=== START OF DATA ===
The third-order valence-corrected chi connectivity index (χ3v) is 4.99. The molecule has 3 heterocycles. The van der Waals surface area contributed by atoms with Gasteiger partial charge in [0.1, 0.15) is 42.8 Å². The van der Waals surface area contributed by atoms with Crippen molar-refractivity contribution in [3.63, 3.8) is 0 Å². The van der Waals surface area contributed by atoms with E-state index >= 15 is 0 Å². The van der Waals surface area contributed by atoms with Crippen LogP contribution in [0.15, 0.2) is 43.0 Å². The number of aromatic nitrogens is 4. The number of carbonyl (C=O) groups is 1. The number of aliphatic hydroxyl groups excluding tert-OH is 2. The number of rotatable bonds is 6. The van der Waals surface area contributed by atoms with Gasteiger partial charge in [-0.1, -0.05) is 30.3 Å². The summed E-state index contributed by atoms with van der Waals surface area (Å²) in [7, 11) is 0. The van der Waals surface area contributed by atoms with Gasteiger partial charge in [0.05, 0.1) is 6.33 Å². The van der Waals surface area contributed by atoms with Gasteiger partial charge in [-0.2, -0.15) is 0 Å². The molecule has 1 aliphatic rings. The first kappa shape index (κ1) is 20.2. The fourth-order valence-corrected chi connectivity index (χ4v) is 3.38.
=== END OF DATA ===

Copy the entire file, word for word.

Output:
The third-order valence-corrected chi connectivity index (χ3v) is 4.99. The molecule has 3 heterocycles. The van der Waals surface area contributed by atoms with Gasteiger partial charge in [0.1, 0.15) is 42.8 Å². The van der Waals surface area contributed by atoms with Crippen molar-refractivity contribution in [3.63, 3.8) is 0 Å². The van der Waals surface area contributed by atoms with E-state index >= 15 is 0 Å². The van der Waals surface area contributed by atoms with Crippen LogP contribution in [0.15, 0.2) is 43.0 Å². The number of aromatic nitrogens is 4. The number of carbonyl (C=O) groups is 1. The number of aliphatic hydroxyl groups excluding tert-OH is 2. The number of rotatable bonds is 6. The van der Waals surface area contributed by atoms with Gasteiger partial charge in [-0.1, -0.05) is 30.3 Å². The summed E-state index contributed by atoms with van der Waals surface area (Å²) in [7, 11) is 0. The van der Waals surface area contributed by atoms with Gasteiger partial charge in [0.05, 0.1) is 6.33 Å². The van der Waals surface area contributed by atoms with Gasteiger partial charge in [-0.2, -0.15) is 0 Å². The molecule has 1 aliphatic rings. The first kappa shape index (κ1) is 20.2. The fourth-order valence-corrected chi connectivity index (χ4v) is 3.38.